ISRAEL NASH’S SILVER SEASON
Loose/Thirty Tigers [Release date 09.10.15] www.israelnash.com
Israel Nash has already earned some plaudits for his previous album, 2013′s ‘Israel Nash’s Rain Plans’. The one thing that instantly comes to mind upon hearing this album for the first time is Neil Young, as Israel Nash’s vocals are very similar to Mr Young’s. Even the dreamy, psychedelic musical backdrop recalls Neil Young. Nash is no copycat, he just creates music that will appeal to fans of Neil Young and those extended instrumental wigouts so beloved of US bands.
Highlights include the musical workout on ‘LA Lately’ and ‘Willow’, a haunting tune that works its way into the listener’s musical memory banks. On the basis of this album you can see why Israel Nash’s gets the glowing reviews, well worth a listen. ***1/2
Review by Jason Ritchie
IMAGINARY PEOPLE – Dead Letterbox
Five Five Diamonds [Release date 20.11.15]
This is Imaginary People’s full length debut release, having previously released an EP about espionage related songs, as you do. The vocals of Dylan Von Wagner are very distinctive, recalling David Byrne at times especially on the opener ‘Simple Life’.
‘Summerstock’ is a great song, with its whip crack guitar and indie dance rock. ‘She Is’ really does remind you of Talking Heads, again quirky keys and a fast drum beat create that indie disco backdrop. Being honest the vocals and same paced beat on most of the songs do drag on repeated plays, although do listen to ‘Summerstock’ a real gem of a tune. ***
Review by Jason Ritchie
FERRIS & THE WHEELS – S/t
The eponymous debut EP from Nashville’s Ferris & The Wheels comes from a relatively new band but a band with plenty of pedigree. The EP has a sense of fun throughout and is a good blend of influences- opening track “Stuck In This Dam Hole”, for example, will appeal to fans of hair metal, grunge and late 90’s rock whilst maintaining a modern feel (the instrumental break into the outro is outstanding and is like Faster Pussycat’s Taime Downe screaming over a plane taking off- I cannot recommend it enough). “I Got Something” features an great vocal riding over the top of, what I would imagine, is a very tight live band.
“Typical” and “Last Parade” are more quirky, fun mid 90’s indie feeling tracks whilst the album closer “Found It” has an overall slower approach. “Mania” however is a great punk edged rock track with bursts of almost trash like double bass drumming.
Vocalist and songwriter Geoff Ferris has put together a great band here in brothers Dylan and Josh Ayers (drums and bass respectively) and guitarist Jake Lenter. Let’s hope they make it as far as Europe for some live shows. ****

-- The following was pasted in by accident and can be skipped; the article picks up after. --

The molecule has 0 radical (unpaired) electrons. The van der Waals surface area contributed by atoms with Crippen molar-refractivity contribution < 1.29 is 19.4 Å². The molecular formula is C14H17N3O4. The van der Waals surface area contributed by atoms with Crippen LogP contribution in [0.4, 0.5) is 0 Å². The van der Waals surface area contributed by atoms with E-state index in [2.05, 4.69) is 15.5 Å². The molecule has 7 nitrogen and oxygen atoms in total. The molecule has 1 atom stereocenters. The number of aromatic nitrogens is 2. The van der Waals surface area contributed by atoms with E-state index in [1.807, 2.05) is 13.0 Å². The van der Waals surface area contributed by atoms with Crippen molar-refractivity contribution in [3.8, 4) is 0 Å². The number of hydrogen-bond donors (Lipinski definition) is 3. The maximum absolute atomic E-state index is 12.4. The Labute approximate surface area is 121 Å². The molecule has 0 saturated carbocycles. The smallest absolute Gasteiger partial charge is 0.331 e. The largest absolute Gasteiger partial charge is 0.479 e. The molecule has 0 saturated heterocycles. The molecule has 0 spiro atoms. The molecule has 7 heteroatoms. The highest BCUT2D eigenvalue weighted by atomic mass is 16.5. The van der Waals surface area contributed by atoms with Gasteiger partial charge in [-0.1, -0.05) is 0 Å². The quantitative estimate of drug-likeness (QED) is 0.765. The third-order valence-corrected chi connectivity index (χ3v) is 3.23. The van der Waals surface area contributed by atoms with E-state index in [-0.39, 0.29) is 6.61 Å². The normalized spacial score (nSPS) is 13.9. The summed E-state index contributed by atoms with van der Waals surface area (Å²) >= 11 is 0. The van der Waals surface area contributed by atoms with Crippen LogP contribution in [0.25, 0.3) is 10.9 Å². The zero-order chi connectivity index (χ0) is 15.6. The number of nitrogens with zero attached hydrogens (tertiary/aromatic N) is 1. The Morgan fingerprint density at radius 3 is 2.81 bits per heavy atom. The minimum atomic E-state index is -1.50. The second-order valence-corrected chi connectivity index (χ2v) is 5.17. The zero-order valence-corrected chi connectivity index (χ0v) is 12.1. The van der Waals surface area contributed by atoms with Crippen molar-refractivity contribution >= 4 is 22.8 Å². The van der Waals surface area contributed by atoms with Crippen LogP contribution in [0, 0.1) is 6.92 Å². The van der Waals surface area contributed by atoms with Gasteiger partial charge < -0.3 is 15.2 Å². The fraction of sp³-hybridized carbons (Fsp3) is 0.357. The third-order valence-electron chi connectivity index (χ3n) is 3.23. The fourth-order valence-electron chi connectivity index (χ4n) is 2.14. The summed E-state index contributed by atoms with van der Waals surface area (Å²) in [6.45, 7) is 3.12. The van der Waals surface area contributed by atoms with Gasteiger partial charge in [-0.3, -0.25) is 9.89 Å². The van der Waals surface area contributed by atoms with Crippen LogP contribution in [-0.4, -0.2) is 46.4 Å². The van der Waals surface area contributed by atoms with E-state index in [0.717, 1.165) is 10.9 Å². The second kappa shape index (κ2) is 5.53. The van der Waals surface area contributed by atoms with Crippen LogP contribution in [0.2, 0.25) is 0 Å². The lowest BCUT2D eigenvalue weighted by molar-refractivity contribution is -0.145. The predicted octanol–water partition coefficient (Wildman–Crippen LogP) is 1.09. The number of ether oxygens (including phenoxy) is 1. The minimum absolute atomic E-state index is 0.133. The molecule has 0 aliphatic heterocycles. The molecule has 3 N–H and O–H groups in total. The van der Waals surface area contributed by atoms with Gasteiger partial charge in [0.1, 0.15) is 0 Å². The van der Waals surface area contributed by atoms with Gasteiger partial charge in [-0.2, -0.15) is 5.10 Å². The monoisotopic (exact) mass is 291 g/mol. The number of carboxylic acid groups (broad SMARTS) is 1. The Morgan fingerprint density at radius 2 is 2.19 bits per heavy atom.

Review by Nikk Gunns
LAST GREAT DREAMERS – Dope School
www.lastgreatdreamers.com [Release date 09.11.15]
The Last Great Dreamers picked up some good press coverage including ‘Best New Band’ from Kerrang! in the 90′s. They disbanded only to return last year and now we have this new single.
‘Dope School’ is a very catchy piece of glam tinged pop rock with a suitably massive hook filled chorus. The other new song is ‘White Light, Black Heart’, again this band know their way around penning a big chorus. Judging by these two new tunes there is more to come from the Last Great Dreamers and luckily for fans, both new and old, they are not content to trade on their 90′s output but want to keep on making new music. ****
Review by Jason Ritchie
ROBIN AULD Back Of The Line
From Scotland to Zambia, the blues meets calypso. It’s an almost unthinkable perversity. But as they say about pornography, if you can type it into a search engine you can find pictures and videos or someone doing it. The human mind is boundless in its ingenuity.
Not that Robin Auld (born to Scottish parents in Zambia)’s material is in any way pornographic. But it probably does have niche appeal. With ‘husky’ vocals that fall somewhere between EC and Rod, and clearly sharing Eric’s love of the blues, Back Of The Line is a gentle potpourri of blues, roots, African, folk and calypso influences.
It’s the sort of stuff you might find at Womad, and at times it’s infectious – ‘Save A Little Something’ is guaranteed to have hips bumping and the blues lead lines are uninhibited, simple and inspired, while the seductive ‘Only When You Smile’ has dark compelling undercurrents.
But unless multicultural roots happens to appeal, Back Of The Line’s ‘loose’ groove is likely to bewilder as often as it enchants. **
Review by Pete Whalley
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